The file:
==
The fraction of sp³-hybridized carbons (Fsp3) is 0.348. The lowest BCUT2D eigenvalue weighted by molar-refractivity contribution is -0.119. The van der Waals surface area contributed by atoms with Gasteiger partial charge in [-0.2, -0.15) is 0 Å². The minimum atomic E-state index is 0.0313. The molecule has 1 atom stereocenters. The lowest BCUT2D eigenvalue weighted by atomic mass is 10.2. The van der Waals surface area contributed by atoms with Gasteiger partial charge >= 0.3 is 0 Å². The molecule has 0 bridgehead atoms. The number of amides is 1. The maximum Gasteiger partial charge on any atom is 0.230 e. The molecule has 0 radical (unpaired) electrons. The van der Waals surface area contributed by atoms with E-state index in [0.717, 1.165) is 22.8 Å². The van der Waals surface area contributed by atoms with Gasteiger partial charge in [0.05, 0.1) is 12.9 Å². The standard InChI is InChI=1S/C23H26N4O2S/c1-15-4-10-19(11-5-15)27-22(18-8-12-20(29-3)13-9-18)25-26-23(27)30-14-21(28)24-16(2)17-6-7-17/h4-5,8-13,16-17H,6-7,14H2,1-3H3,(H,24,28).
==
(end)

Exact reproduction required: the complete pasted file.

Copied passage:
The fraction of sp³-hybridized carbons (Fsp3) is 0.348. The lowest BCUT2D eigenvalue weighted by molar-refractivity contribution is -0.119. The van der Waals surface area contributed by atoms with Gasteiger partial charge in [-0.2, -0.15) is 0 Å². The minimum atomic E-state index is 0.0313. The molecule has 1 atom stereocenters. The lowest BCUT2D eigenvalue weighted by atomic mass is 10.2. The van der Waals surface area contributed by atoms with Gasteiger partial charge >= 0.3 is 0 Å². The molecule has 0 bridgehead atoms. The number of amides is 1. The maximum Gasteiger partial charge on any atom is 0.230 e. The molecule has 0 radical (unpaired) electrons. The van der Waals surface area contributed by atoms with E-state index in [0.717, 1.165) is 22.8 Å². The van der Waals surface area contributed by atoms with Gasteiger partial charge in [0.05, 0.1) is 12.9 Å². The standard InChI is InChI=1S/C23H26N4O2S/c1-15-4-10-19(11-5-15)27-22(18-8-12-20(29-3)13-9-18)25-26-23(27)30-14-21(28)24-16(2)17-6-7-17/h4-5,8-13,16-17H,6-7,14H2,1-3H3,(H,24,28).